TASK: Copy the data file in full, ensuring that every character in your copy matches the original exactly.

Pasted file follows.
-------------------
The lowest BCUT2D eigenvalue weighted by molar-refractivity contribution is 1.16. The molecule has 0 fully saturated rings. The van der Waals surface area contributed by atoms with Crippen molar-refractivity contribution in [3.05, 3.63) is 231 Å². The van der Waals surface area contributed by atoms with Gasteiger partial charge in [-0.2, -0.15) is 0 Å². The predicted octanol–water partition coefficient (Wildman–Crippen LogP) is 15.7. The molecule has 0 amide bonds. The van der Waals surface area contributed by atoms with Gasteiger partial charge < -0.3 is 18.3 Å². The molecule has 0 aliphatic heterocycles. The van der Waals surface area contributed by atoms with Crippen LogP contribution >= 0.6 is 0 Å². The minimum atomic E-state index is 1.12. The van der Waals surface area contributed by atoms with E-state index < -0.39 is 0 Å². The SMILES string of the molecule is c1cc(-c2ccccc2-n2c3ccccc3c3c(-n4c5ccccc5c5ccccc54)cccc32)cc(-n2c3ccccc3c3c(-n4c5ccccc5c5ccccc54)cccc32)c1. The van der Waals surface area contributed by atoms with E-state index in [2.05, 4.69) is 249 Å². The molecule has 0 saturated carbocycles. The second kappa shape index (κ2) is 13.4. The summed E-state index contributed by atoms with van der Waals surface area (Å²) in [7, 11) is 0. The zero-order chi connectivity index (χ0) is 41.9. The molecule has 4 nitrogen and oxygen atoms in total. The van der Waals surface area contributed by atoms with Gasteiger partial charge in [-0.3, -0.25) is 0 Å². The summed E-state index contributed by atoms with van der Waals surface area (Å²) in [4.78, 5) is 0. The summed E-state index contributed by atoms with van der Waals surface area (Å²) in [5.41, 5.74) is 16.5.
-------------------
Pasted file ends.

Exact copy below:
The lowest BCUT2D eigenvalue weighted by molar-refractivity contribution is 1.16. The molecule has 0 fully saturated rings. The van der Waals surface area contributed by atoms with Crippen molar-refractivity contribution in [3.05, 3.63) is 231 Å². The van der Waals surface area contributed by atoms with Gasteiger partial charge in [-0.2, -0.15) is 0 Å². The predicted octanol–water partition coefficient (Wildman–Crippen LogP) is 15.7. The molecule has 0 amide bonds. The van der Waals surface area contributed by atoms with Gasteiger partial charge < -0.3 is 18.3 Å². The molecule has 0 aliphatic heterocycles. The van der Waals surface area contributed by atoms with Crippen LogP contribution >= 0.6 is 0 Å². The minimum atomic E-state index is 1.12. The van der Waals surface area contributed by atoms with E-state index < -0.39 is 0 Å². The SMILES string of the molecule is c1cc(-c2ccccc2-n2c3ccccc3c3c(-n4c5ccccc5c5ccccc54)cccc32)cc(-n2c3ccccc3c3c(-n4c5ccccc5c5ccccc54)cccc32)c1. The van der Waals surface area contributed by atoms with E-state index in [2.05, 4.69) is 249 Å². The molecule has 0 saturated carbocycles. The second kappa shape index (κ2) is 13.4. The summed E-state index contributed by atoms with van der Waals surface area (Å²) in [7, 11) is 0. The zero-order chi connectivity index (χ0) is 41.9. The molecule has 4 nitrogen and oxygen atoms in total. The van der Waals surface area contributed by atoms with Gasteiger partial charge in [-0.3, -0.25) is 0 Å². The summed E-state index contributed by atoms with van der Waals surface area (Å²) in [4.78, 5) is 0. The summed E-state index contributed by atoms with van der Waals surface area (Å²) in [5.41, 5.74) is 16.5.